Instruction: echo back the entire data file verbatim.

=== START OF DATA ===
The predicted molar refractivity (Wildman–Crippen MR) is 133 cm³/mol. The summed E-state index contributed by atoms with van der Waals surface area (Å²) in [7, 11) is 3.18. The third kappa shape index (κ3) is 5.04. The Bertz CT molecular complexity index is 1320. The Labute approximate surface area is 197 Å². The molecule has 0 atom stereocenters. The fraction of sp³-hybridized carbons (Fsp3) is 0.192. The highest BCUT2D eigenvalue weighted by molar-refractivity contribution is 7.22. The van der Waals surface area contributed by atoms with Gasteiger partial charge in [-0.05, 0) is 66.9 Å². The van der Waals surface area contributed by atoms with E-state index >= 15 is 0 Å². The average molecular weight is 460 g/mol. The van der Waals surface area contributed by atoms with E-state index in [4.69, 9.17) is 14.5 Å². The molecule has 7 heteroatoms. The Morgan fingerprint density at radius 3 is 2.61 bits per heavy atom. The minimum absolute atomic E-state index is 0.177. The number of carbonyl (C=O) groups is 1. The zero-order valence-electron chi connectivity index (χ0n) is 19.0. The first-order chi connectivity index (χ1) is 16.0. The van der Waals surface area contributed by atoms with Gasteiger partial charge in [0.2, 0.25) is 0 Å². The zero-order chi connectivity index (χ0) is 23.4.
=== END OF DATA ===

The predicted molar refractivity (Wildman–Crippen MR) is 133 cm³/mol. The summed E-state index contributed by atoms with van der Waals surface area (Å²) in [7, 11) is 3.18. The third kappa shape index (κ3) is 5.04. The Bertz CT molecular complexity index is 1320. The Labute approximate surface area is 197 Å². The molecule has 0 atom stereocenters. The fraction of sp³-hybridized carbons (Fsp3) is 0.192. The highest BCUT2D eigenvalue weighted by molar-refractivity contribution is 7.22. The van der Waals surface area contributed by atoms with Gasteiger partial charge in [-0.05, 0) is 66.9 Å². The van der Waals surface area contributed by atoms with E-state index >= 15 is 0 Å². The average molecular weight is 460 g/mol. The van der Waals surface area contributed by atoms with E-state index in [4.69, 9.17) is 14.5 Å². The molecule has 7 heteroatoms. The Morgan fingerprint density at radius 3 is 2.61 bits per heavy atom. The minimum absolute atomic E-state index is 0.177. The number of carbonyl (C=O) groups is 1. The zero-order valence-electron chi connectivity index (χ0n) is 19.0. The first-order chi connectivity index (χ1) is 16.0. The van der Waals surface area contributed by atoms with Gasteiger partial charge in [0.2, 0.25) is 0 Å². The zero-order chi connectivity index (χ0) is 23.4.